In an article for the New York Times on the frequent futility of Republican outreach efforts towards African-Americans, University of Connecticut professor Jelani Cobb offers GOPers some very good advice on a best first step:

An honest appeal to African-Americans would start with the admission that Republicans didn’t lose the black vote but forfeited it. The Republican Party now faces the same dilemma as the mid-20th-century Democratic Party: whether its interest in black voters might ever outweigh its investment in the reactionary politics of race.

The blatant revisionist history associated with some efforts to rehabilitate the image of the GOP among African-Americans is perceived as insulting, perhaps because it is. But so too are less mendacious but equally peculiar pitches like that of Rand Paul, who implicitly argues African-Americans made a fatal error in not embracing Republican resistance to the New Deal. And all kinds of “friendly” or “inclusive” Republicans have a real hard time admitting, much less repudiating, the conscious and deliberate white identity politics that has been so influential in the GOP since the 1960s (and harkening back to very old GOP traditions that uneasily coincided with a commitment to basic civil rights) and not just in the South.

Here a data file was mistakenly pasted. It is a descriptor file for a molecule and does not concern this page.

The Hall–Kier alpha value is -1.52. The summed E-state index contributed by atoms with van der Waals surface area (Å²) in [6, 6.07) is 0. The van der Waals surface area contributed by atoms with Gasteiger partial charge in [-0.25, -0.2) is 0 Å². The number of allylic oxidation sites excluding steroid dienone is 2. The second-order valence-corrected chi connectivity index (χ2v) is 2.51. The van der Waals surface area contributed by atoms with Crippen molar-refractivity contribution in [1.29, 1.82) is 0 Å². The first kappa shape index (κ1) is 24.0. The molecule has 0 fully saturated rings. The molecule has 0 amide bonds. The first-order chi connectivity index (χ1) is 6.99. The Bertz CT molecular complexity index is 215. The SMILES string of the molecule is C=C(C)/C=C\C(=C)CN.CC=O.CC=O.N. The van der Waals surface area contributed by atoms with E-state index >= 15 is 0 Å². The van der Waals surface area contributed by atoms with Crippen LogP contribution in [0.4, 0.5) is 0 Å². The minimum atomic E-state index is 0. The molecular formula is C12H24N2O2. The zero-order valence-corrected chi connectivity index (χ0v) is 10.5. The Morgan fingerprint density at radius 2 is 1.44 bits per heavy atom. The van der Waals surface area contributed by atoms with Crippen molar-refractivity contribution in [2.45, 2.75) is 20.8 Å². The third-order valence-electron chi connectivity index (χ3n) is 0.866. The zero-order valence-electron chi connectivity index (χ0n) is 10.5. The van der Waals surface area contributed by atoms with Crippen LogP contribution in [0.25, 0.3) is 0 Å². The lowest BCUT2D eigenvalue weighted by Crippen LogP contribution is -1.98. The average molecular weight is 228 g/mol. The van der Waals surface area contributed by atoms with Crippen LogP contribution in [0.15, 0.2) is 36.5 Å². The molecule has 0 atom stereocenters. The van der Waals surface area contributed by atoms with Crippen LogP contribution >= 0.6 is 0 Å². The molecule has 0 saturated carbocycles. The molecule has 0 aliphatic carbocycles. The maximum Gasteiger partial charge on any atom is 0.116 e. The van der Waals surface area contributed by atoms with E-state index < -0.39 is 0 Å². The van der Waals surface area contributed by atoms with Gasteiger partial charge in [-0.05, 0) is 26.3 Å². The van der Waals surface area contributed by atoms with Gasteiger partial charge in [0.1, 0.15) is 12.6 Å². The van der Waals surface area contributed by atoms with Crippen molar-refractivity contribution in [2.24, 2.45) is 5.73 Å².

“I want to apologize…” ought to be the first four words, at least figuratively, in any GOP “outreach” speech to African-Americans audiences. It would definitely raise eyebrows, and perhaps open some channels of real communication.

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Ed Kilgore is a political columnist for New York and managing editor at the Democratic Strategist website. He was a contributing writer at the Washington Monthly from January 2012 until November 2015, and was the principal contributor to the Political Animal blog.